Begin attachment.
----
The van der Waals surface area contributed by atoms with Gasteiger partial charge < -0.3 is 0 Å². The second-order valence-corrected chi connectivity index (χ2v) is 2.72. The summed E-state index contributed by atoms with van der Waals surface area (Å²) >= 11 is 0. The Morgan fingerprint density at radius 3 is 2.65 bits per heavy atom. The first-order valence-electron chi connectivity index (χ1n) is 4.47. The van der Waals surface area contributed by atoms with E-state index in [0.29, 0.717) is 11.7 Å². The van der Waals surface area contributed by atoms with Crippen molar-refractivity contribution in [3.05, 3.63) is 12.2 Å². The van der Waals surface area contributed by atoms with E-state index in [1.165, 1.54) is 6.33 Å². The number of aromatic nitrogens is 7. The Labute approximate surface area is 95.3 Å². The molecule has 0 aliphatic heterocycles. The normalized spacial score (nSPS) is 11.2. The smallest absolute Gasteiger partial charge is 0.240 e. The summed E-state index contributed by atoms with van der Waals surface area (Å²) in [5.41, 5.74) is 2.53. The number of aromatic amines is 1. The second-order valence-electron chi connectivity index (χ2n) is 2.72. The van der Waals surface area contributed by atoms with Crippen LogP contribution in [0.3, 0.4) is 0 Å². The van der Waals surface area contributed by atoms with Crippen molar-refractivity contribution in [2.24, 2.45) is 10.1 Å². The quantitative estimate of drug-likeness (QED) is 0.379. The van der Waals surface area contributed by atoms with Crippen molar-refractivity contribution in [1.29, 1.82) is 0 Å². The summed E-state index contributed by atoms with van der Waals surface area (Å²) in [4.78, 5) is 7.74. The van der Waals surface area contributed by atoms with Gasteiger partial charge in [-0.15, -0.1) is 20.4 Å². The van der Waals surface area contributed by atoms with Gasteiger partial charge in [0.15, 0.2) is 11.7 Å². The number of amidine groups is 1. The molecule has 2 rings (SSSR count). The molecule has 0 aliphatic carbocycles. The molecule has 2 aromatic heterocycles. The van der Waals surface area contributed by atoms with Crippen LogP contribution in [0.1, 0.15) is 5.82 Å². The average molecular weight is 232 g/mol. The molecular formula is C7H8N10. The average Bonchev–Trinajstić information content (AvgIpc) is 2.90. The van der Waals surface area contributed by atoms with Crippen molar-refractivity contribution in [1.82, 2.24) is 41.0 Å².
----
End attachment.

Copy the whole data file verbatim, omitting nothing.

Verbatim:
The van der Waals surface area contributed by atoms with Gasteiger partial charge < -0.3 is 0 Å². The second-order valence-corrected chi connectivity index (χ2v) is 2.72. The summed E-state index contributed by atoms with van der Waals surface area (Å²) >= 11 is 0. The Morgan fingerprint density at radius 3 is 2.65 bits per heavy atom. The first-order valence-electron chi connectivity index (χ1n) is 4.47. The van der Waals surface area contributed by atoms with E-state index in [0.29, 0.717) is 11.7 Å². The van der Waals surface area contributed by atoms with Crippen molar-refractivity contribution in [3.05, 3.63) is 12.2 Å². The van der Waals surface area contributed by atoms with E-state index in [1.165, 1.54) is 6.33 Å². The number of aromatic nitrogens is 7. The Labute approximate surface area is 95.3 Å². The molecule has 0 aliphatic heterocycles. The normalized spacial score (nSPS) is 11.2. The smallest absolute Gasteiger partial charge is 0.240 e. The summed E-state index contributed by atoms with van der Waals surface area (Å²) in [5.41, 5.74) is 2.53. The number of aromatic amines is 1. The second-order valence-electron chi connectivity index (χ2n) is 2.72. The van der Waals surface area contributed by atoms with Crippen LogP contribution in [0.3, 0.4) is 0 Å². The van der Waals surface area contributed by atoms with Crippen molar-refractivity contribution in [2.24, 2.45) is 10.1 Å². The quantitative estimate of drug-likeness (QED) is 0.379. The van der Waals surface area contributed by atoms with Crippen molar-refractivity contribution in [1.29, 1.82) is 0 Å². The summed E-state index contributed by atoms with van der Waals surface area (Å²) in [4.78, 5) is 7.74. The van der Waals surface area contributed by atoms with Gasteiger partial charge in [-0.15, -0.1) is 20.4 Å². The van der Waals surface area contributed by atoms with Gasteiger partial charge in [0.15, 0.2) is 11.7 Å². The number of amidine groups is 1. The molecule has 2 rings (SSSR count). The molecule has 0 aliphatic carbocycles. The molecule has 2 aromatic heterocycles. The van der Waals surface area contributed by atoms with Crippen LogP contribution in [0.1, 0.15) is 5.82 Å². The average molecular weight is 232 g/mol. The molecular formula is C7H8N10. The average Bonchev–Trinajstić information content (AvgIpc) is 2.90. The van der Waals surface area contributed by atoms with Crippen molar-refractivity contribution in [1.82, 2.24) is 41.0 Å².